Gerd Janson is an old hand when it comes to curating interesting and worthwhile compilations. Back in the late 2000s, he impressed with two collections of odd progressive disco, synth-wave and electronic jazz-funk, Computer Incarnations For World Peace, on Sonar Kollektiv.
Running Back chief Gerd Janson has compiled a compilation of “ambient not ambient” music for Rush Hour, with tracks from Âme, Move D, Tom Trago, Tensnake, Roman Flügel and Motor City Drum Ensemble all set to feature.
“I had a mattress and a library card.” So says Mike Taylor, who, like many a great artist, upped sticks, moved to a new town and worked in isolation. He left his home in Detroit, packed his earthly possessions in a car and drove 1,400 miles to Austin, Texas. It’s not the most obvious path to gain recognition, but it worked: an impressive debut for Pittsburgh imprint Love What You Feel was followed by three EPs for Daetron Vargas’s Construction Paper.
As we previously announced, one of the many highlights Rush Hour have up their sleeves this year is a retrospective compilation detailing the many aliases and astounding music of Nu Groove mainstays The Burrell Brothers – which is due to drop next month across two LP editions and CD.
The powerhouse duo, behind the Liquid club nights at Frankfurt’s Robert Johnson, Thomas Hamman and Running Back label honcho Gerd Janson, are the latest to take the reigns on the club’s fourth release. With its impressive selection and solid mixing, it’s like being on a journey through the 90s.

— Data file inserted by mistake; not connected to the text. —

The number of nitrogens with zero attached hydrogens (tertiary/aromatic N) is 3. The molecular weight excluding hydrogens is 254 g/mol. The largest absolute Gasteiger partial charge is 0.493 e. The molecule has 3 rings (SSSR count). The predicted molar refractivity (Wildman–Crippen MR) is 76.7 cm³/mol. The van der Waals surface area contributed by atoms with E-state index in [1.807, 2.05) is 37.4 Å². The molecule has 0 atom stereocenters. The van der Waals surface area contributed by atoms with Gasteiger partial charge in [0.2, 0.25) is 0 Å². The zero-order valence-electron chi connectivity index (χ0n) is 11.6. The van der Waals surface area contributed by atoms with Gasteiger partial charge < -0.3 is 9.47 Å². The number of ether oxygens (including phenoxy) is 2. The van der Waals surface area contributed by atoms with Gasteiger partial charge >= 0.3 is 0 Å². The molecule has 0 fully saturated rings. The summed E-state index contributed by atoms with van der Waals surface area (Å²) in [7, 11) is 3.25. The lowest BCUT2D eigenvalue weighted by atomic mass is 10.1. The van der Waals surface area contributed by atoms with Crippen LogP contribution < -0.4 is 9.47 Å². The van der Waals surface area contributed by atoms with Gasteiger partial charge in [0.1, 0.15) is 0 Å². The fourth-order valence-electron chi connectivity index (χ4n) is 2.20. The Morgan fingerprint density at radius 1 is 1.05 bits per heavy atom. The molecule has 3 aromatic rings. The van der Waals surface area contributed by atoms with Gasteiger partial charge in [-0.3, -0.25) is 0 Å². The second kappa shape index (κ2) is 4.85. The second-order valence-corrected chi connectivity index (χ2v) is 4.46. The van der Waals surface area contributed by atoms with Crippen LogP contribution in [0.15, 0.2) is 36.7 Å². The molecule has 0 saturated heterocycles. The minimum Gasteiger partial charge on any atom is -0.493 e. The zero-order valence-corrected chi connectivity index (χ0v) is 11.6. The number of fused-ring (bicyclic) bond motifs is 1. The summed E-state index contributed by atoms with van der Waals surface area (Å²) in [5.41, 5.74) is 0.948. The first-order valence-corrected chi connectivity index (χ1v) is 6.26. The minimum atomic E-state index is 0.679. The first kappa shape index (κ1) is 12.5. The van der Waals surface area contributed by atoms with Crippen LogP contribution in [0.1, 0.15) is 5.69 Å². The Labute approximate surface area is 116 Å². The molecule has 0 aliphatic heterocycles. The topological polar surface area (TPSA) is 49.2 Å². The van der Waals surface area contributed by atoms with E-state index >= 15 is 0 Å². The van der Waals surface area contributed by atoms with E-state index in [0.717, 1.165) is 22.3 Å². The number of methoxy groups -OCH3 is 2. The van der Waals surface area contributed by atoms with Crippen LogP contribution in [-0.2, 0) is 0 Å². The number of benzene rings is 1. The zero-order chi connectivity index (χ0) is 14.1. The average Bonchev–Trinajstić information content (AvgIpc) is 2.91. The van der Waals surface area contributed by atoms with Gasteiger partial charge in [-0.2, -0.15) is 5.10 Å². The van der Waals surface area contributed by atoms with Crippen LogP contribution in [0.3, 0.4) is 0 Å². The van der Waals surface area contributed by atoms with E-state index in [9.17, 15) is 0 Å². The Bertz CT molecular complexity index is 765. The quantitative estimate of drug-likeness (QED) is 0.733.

The first few tracks provide a nice starter to warm up the ears, taking us out deeper into space with Lontano’s sublime “Lovebass”. It’s where the fourth track “W.B.W.U.” kicks in, where it would really whip hips on the dance floor. It is just sequenced so beautifully, from the infectious kicks and snares, build-ups, the abrupt pause, and the drop. Amazing. One of my favorite moments in a DJ’s mix, is when you’re thinking it’s peaking, it just gets better and better. The hypnotic ‘Moroder-esque’, “Big Bang Theory” does just that. The momentum pulls back a few notches for air with Azymuth, then bounces back harder with Chez Damier’s “Take it Away A and B2”, and followed effortlessly by one of my favorite anthems: Kenny Dope’s mix of “Red Hook Dreams”. The rest of the mix includes more gems by Soundstream, DJ Duke and Radioslave, while the cheeky Superpitcher remix of DNTEL’s “(This Is) The Dream Of Evan And Chan” rounds out the mix with its lyric, “he played every song from 1993″.
With the exception of a few relatively new tracks, none of them feel dated at all. They sound just as fresh as they do now as they did back then, standing tall even amongst the latest house productions out now. This mix CD isn’t just a great listen outside of the club, but would definitely please those house lovers in it.
Review: Shingo Shimizu